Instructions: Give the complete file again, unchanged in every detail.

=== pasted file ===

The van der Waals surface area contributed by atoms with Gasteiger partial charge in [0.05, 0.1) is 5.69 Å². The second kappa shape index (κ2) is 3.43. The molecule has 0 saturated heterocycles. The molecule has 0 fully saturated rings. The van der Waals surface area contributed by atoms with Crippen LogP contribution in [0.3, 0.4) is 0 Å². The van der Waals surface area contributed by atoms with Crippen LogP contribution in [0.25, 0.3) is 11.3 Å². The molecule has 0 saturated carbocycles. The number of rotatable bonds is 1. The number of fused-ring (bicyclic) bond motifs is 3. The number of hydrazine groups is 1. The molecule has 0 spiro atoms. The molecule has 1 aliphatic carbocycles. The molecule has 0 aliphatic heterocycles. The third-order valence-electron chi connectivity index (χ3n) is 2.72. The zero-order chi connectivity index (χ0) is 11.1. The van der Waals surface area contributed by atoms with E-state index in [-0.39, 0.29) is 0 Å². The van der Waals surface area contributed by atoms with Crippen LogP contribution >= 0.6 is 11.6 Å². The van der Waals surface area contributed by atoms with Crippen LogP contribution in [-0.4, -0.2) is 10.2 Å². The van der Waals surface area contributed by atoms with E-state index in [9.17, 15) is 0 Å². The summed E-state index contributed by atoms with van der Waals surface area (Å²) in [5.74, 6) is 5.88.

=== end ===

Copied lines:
The van der Waals surface area contributed by atoms with Gasteiger partial charge in [0.05, 0.1) is 5.69 Å². The second kappa shape index (κ2) is 3.43. The molecule has 0 saturated heterocycles. The molecule has 0 fully saturated rings. The van der Waals surface area contributed by atoms with Crippen LogP contribution in [0.3, 0.4) is 0 Å². The van der Waals surface area contributed by atoms with Crippen LogP contribution in [0.25, 0.3) is 11.3 Å². The molecule has 0 saturated carbocycles. The number of rotatable bonds is 1. The number of fused-ring (bicyclic) bond motifs is 3. The number of hydrazine groups is 1. The molecule has 0 spiro atoms. The molecule has 1 aliphatic carbocycles. The molecule has 0 aliphatic heterocycles. The third-order valence-electron chi connectivity index (χ3n) is 2.72. The zero-order chi connectivity index (χ0) is 11.1. The van der Waals surface area contributed by atoms with E-state index in [-0.39, 0.29) is 0 Å². The van der Waals surface area contributed by atoms with Crippen LogP contribution >= 0.6 is 11.6 Å². The van der Waals surface area contributed by atoms with Crippen LogP contribution in [-0.4, -0.2) is 10.2 Å². The van der Waals surface area contributed by atoms with E-state index in [9.17, 15) is 0 Å². The summed E-state index contributed by atoms with van der Waals surface area (Å²) in [5.74, 6) is 5.88.